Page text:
Language Unique to the Book of Mormon: “On The Morrow Month”

[Cross posted from Sixteen Small Stones]

The Book of Mormon records that Giddianhi, the leader of the antagonist Gadianton Robbers, wrote a letter to Lachoneus, the leader of the protagonist Nephites, demanding that they relinquish all their property and join their cause. In his letter he gives an ultimatum:

“And behold, I swear unto you, if ye will do this, with an oath, ye shall not be destroyed; but if ye will not do this, I swear unto you with an oath, that on the morrow month I will command that my armies shall come down against you, and they shall not stay their hand and shall spare not, but shall slay you, and shall let fall the sword upon you even until ye shall become extinct.”

It was a few years ago that the peculiarity of Giddianhi’s ultimatum really stood out to me for the first time.

As an English major with a particular interest in literature written before the 20th century, I had read a variety of texts from the Old English, Middle English, Renaissance, Early Modern,18th and 19th Century periods. At the time I had been reading a great deal of early American writing, often in the original spelling and grammar, which had been written between 1500 and 1860. I had just finished a handful of books published around the time when Joseph Smith published the Book of Mormon and the phrase “…on the morrow month…” in Giddianhi’s letter really stuck out as an unusual construction.

I wondered if “on the morrow month” was in common usage in the 19th century, when Joseph was translating the Nephite record, but had since fallen out of use. Or maybe it was a construction adapted from the Jacobean language of the King James Bible. I had never run into it in any of my other reading, so I started to investigate.

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Book Review: “Heroes of the Fallen” by David J. West

[Cross Posted from Sixteen Small Stones]

I don’t typically read LDS Fiction.  A lot of it just doesn’t appeal much to me.  Those few books that do draw my attention are often either, in my estimation, much too preachy, superficial, and emotionally manipulative on the one hand or on the other veer off into apostasy in order to be edgy, artistic, intellectual, and morally nuanced. Blech.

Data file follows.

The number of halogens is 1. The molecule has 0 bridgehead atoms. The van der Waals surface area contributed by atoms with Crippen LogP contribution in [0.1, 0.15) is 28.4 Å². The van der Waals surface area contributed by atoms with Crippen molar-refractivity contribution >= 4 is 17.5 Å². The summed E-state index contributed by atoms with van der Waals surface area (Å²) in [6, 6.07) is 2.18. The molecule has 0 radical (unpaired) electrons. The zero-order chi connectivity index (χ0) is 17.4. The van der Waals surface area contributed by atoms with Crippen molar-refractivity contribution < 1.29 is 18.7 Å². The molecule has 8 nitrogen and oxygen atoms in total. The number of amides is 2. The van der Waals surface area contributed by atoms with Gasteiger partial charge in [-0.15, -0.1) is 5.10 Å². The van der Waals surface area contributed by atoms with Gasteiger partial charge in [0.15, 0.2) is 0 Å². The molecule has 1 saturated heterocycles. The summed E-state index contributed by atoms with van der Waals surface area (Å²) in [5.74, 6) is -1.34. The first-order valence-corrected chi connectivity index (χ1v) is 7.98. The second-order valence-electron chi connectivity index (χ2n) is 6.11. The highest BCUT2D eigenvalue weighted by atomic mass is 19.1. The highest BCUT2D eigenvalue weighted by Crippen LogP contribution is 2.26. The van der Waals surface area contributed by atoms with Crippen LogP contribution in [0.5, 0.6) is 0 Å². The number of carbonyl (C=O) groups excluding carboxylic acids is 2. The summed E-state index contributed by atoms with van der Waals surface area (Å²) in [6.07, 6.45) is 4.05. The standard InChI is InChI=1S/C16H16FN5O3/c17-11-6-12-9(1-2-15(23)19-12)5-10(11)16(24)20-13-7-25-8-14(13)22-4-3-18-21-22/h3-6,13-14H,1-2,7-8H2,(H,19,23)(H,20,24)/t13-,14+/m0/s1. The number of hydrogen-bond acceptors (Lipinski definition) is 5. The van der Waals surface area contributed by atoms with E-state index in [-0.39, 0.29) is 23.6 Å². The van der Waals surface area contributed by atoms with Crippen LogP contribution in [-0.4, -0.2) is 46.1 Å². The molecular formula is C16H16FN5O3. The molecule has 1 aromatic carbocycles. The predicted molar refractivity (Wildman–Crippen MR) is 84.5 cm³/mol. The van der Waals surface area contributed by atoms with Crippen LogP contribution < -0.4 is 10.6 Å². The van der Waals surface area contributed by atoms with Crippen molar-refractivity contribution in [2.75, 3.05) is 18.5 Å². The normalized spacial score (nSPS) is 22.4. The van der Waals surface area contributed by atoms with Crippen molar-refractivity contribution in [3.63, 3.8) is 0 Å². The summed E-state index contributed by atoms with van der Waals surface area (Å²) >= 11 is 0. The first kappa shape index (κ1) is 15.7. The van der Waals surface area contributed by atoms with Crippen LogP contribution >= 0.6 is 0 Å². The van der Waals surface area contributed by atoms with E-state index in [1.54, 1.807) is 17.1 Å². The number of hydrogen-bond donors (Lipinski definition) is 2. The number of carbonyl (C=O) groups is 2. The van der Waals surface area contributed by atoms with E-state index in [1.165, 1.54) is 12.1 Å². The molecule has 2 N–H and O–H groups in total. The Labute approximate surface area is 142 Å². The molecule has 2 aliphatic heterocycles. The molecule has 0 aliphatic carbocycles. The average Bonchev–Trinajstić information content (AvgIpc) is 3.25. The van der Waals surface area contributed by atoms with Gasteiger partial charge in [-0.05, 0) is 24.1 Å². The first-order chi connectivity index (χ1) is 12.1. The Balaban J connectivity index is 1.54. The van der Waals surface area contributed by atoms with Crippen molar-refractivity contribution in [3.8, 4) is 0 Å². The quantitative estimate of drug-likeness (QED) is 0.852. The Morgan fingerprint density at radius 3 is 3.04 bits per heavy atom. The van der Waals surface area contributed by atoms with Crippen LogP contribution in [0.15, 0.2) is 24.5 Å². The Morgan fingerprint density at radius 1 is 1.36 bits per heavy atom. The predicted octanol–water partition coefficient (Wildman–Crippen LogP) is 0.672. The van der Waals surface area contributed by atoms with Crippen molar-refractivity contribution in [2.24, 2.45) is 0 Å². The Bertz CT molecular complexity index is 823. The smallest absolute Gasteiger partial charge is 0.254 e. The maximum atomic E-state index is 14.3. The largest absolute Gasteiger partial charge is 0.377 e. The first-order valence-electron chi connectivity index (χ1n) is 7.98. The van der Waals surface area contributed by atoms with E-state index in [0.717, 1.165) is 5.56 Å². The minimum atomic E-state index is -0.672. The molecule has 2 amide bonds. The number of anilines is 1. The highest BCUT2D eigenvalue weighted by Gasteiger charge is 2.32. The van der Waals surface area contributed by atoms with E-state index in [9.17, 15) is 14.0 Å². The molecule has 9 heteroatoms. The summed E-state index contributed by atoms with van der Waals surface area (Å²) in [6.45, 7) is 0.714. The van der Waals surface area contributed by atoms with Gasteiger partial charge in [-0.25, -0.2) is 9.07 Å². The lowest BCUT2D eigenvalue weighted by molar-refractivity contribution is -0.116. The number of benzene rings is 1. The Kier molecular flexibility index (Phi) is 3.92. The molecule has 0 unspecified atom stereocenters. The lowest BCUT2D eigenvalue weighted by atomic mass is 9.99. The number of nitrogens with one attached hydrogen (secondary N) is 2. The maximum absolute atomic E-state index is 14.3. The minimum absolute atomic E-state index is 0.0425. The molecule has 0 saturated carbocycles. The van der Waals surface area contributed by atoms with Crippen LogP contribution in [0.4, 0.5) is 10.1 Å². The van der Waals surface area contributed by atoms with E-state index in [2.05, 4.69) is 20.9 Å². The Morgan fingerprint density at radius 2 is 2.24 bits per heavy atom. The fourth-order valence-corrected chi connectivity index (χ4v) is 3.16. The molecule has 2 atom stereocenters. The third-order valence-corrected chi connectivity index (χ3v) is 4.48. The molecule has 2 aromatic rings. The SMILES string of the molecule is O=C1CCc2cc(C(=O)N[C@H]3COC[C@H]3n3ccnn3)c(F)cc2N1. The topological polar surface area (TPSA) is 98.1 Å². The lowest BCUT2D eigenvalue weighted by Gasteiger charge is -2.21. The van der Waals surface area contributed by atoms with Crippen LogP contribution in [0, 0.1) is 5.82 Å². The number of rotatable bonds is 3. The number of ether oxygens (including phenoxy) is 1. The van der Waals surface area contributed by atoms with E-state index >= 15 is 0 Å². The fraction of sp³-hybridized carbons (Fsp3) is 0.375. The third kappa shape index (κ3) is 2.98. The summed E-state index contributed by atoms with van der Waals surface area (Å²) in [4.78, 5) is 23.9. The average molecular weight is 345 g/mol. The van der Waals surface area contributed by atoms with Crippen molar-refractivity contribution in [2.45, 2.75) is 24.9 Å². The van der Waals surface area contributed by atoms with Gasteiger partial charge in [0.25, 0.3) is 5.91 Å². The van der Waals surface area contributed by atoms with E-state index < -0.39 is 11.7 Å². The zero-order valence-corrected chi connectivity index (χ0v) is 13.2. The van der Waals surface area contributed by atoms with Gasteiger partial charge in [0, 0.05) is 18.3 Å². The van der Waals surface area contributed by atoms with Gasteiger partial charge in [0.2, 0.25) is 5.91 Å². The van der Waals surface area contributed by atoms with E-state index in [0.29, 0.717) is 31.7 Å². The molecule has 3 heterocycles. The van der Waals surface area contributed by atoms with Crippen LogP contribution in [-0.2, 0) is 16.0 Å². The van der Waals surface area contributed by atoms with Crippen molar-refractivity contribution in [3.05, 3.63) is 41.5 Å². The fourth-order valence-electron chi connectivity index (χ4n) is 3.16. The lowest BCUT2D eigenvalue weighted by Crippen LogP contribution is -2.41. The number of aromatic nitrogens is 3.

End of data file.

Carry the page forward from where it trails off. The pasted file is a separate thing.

However, contrary to my usual interests, last month I picked up a newly released book by David J. West entitled Heroes of the Fallen.  I had run across West’s blog a few months earlier, and I had been following his posts.  I knew that he was an aspiring LDS author, but I hadn’t followed his blog closely enough to realize that he had a book about to be published.  When he announced it’s release, I was intrigued by what I had already gathered from his blog.  So I headed over to the local bookstore where he was doing a book signing and purchased an author-signed copy. I finished Heroes of the Fallen in about a week.

The book is set in the ancient America of the Book of Mormon, around 320 or so years A.D.  This setting is both a benefit and a challenge for the author.  West benefits from a pre-existing setting, complete with unusual names and places, a history, language, political system, and religious beliefs.  My favorite fantasy writers, like J.R.R. Tolkien, C.S. Lewis, and Lloyd Alexander, drew upon the histories, myths, and legends of the ancient civilizations with which they were familiar, borrowing names, plots, archetypes, and themes in order to lend weight and coherence to their works.  In some ways, Heroes of the Fallen benefits similarly from the Book of Mormon.  By adapting and extrapolating from the Book of Mormon, West is able to concentrate on filling in the details and bringing to life a fully-realized, exotic, ancient civilization without having to invent it whole-cloth.

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